1993, privatization of BNP: Prime Minister Edouard Balladur appoints BNP’s new president, Michel Pébereau: an ‘Inspecteur des Finances’ proposed by BNP previous president, René Thomas, himself ‘Inspecteur des Finances’ and one of the godfathers of the body of senior officials who monopolize French positions of power (the French President Emmanuel Macron is one of them). Their traces can be found throughout the film. Michel Pébereau starts a race at the size of the bank.
2000, BNP Paribas: BNP takes control of the leading French investment bank, Paribas. It brings BNP the size and experience in market finance that it lacked. From then on, the weight of market finance in the balance sheet explodes, multipling by 6 in 8 years.
2008, the financial crisis: BNP Paribas, after stating that it would not be affected by the problems in the US, is in August 2007 the first European bank to have to recognize that its exposure requires it to close three funds. But after the bankruptcy of Lehman in September 2008, Michel Pébereau deploys his network of influence. A secret adviser to President Sarkozy and a very visible one to Sarkozy’s finance minister Christine Lagarde, he secures unlimited support from the public authorities, which enables BNP Paribas in the midst of a crisis to get its hands on Fortis Bank in Belgium and to carry out extraordinary business when so many others are with their backs up against the wall: “we never had a month as good as October 2008,” says a former trader.
2011, a new financial crisis: European banks no longer have dollars for their market operations. BNP Paribas is the most affected. But the bank and its sisters are saved by the European Central Bank. These repeated bank bailouts weigh on public debt, but they do not prevent Michel Pébereau from giving advice on the sound management of public money.
2012, election of Socialist Francois Hollande as French president: He had just stated that finance was his enemy. In a few summer weeks, Michel Pébereau demonstrates the absolute power of his network: the law supposed to separate the traditional bank from the market finance activities will be empty. It changes nothing for us,” explains a banking manager at the time, with a half-smile.
2014, the historical fine: BNP Paribas pleads guilty to violating the embargo against Sudan and pays a fine of 6.6 billion euros. The bank progressively became the quasi-monopolistic banker of a country in the throes of a genocidal civil war, subject to a UN arms embargo and dependent on its banker to continue to purchase abroad. Until the very end, the top management of the bank believe they can come to an arrangement “the French way” with the authorities. On the sidelines of the D-Day anniversary ceremonies , François Hollande will present a humiliating plea on behalf of the bank to a cold Obama, reminding the cameras that in the United States justice is independent. A class action of Sudanese survivors is still ongoing in the United States, accusing BNP Paribas of having participated in the financing of the Darfur genocide.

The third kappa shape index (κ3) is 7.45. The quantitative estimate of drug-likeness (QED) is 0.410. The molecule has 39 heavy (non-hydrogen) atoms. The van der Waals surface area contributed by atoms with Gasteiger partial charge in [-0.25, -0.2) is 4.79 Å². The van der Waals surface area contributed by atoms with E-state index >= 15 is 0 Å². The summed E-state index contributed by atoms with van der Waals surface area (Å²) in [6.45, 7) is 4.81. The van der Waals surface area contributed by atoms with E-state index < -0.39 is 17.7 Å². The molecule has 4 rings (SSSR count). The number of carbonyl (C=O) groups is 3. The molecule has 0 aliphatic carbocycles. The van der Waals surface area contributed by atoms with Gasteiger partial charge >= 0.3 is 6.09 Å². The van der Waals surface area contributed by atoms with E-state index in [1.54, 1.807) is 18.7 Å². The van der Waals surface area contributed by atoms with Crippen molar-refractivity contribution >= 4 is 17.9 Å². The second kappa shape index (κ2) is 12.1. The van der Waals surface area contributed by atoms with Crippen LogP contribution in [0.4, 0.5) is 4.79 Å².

2015, tax evasion catches up with BNP Paribas: BNP Paribas is convicted in the United States for its role in tax evasion through BNP Paribas Switzerland. This powerful subsidiary, the leading foreign bank in Switzerland, is extremely profitable because, as one manager explains, “the customer doesn’t look at his banker’s performance so closely when the money is not declared”. Michel Pébereau has been on the board of directors through to2015, which again puts into perspective his advice on the sound management of public money. Despite the many ambiguous tax cases, the bank will never be prosecuted in France. Several accounts, however, describe a methodical move of tax evasion candidates towards Switzerland. We see Baudouin Prot, the bank’s new chairman, deny this move twice before a Senate congressional hearing. A lie without consequence: the representative who asked the questions did not dare to present their evidence and the Senate did not dare to prosecute the banker.
How much further will they stray off course? concludes the film.
The French auditor answer will be that it may well be a long time. The film was scheduled at 23:35 and announced only a few days in advance to limit “legal risks”. BNP Paribas as an institution refused to participate, none of its employees dared to speak in front of camera. No prosecutor has announced that they are opening an investigation into the facts revealed (whilst the New York prosecutor has just opened an investigation on the basis of a NYT article revealing the much older tax evasion of the Trump family).
Jérôme Cazes, Former bank manager, Chairman of the Transparency and Independence Committee of Finance Watch, interviewed in the film